Wednesday, January 2, 2013
Just a brief note about a British right to life case. David James, a patient in a Liverpool hospital at the center of a right to life controversy, died this week. James had entered the hospital last spring for what newspapers describe as "suspected constipation"; he had a history of bowel cancer and was scheduled for scans. While waiting, he contracted hospital-acquired pneumonia and septicemia. The hospital sought to place him on what is called the Liverpool Care Pathway -- an end of life care protocol that is described by its supporters as an extension of the benefits of hospice to hospitalized patients and by its detractors as euthanasia for the elderly. His family challenged the decision in court, but lost the case a little over a week before James's death. Newspaper reports indicate that although the family wanted CPR and dialysis for James, neither were administered, following medical judgments that they would be futile. Reports also indicate that the family plan to challenge both the earlier care that James received and the decisions about care management at the end of his life.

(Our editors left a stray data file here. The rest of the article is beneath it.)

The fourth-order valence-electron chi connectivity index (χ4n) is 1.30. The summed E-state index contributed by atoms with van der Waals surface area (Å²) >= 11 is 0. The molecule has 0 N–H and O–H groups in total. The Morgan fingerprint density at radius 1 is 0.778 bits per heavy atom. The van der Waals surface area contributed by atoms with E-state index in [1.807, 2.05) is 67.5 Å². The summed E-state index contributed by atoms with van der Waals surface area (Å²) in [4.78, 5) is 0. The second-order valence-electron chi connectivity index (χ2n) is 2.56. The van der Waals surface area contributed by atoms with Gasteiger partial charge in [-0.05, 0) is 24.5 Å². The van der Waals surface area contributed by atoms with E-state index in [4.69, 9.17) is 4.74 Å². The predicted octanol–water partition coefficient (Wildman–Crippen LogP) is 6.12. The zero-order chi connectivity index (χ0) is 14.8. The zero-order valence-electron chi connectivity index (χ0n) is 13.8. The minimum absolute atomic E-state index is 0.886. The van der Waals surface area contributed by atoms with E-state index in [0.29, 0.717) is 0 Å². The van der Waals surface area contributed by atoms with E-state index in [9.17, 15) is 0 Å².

Britain has had several recent "right to die" cases, in which patients such as Tony Nicklinson with "locked in" syndrome were refused aid-in-dying. These cases were presented very sympathetically in the press, and the James case appears likely to present advocates of life-preservation with a sympathetic story on the other side.